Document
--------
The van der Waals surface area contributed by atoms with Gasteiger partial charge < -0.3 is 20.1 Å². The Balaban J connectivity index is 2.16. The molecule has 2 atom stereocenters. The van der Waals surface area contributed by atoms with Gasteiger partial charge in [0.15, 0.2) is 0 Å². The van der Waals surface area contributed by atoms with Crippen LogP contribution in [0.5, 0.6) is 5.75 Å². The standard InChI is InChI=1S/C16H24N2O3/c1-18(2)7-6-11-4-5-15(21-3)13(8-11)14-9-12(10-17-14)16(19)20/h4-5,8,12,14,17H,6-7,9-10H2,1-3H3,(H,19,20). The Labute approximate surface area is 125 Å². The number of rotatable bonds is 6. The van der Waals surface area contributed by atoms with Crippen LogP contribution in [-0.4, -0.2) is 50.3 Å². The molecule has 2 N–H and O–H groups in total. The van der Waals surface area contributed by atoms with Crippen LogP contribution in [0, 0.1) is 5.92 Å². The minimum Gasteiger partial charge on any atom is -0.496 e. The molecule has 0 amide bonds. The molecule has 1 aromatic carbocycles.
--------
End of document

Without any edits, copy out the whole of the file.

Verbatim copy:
The van der Waals surface area contributed by atoms with Gasteiger partial charge < -0.3 is 20.1 Å². The Balaban J connectivity index is 2.16. The molecule has 2 atom stereocenters. The van der Waals surface area contributed by atoms with Gasteiger partial charge in [0.15, 0.2) is 0 Å². The van der Waals surface area contributed by atoms with Crippen LogP contribution in [0.5, 0.6) is 5.75 Å². The standard InChI is InChI=1S/C16H24N2O3/c1-18(2)7-6-11-4-5-15(21-3)13(8-11)14-9-12(10-17-14)16(19)20/h4-5,8,12,14,17H,6-7,9-10H2,1-3H3,(H,19,20). The Labute approximate surface area is 125 Å². The number of rotatable bonds is 6. The van der Waals surface area contributed by atoms with Crippen LogP contribution in [-0.4, -0.2) is 50.3 Å². The molecule has 2 N–H and O–H groups in total. The van der Waals surface area contributed by atoms with Crippen LogP contribution in [0, 0.1) is 5.92 Å². The minimum Gasteiger partial charge on any atom is -0.496 e. The molecule has 0 amide bonds. The molecule has 1 aromatic carbocycles.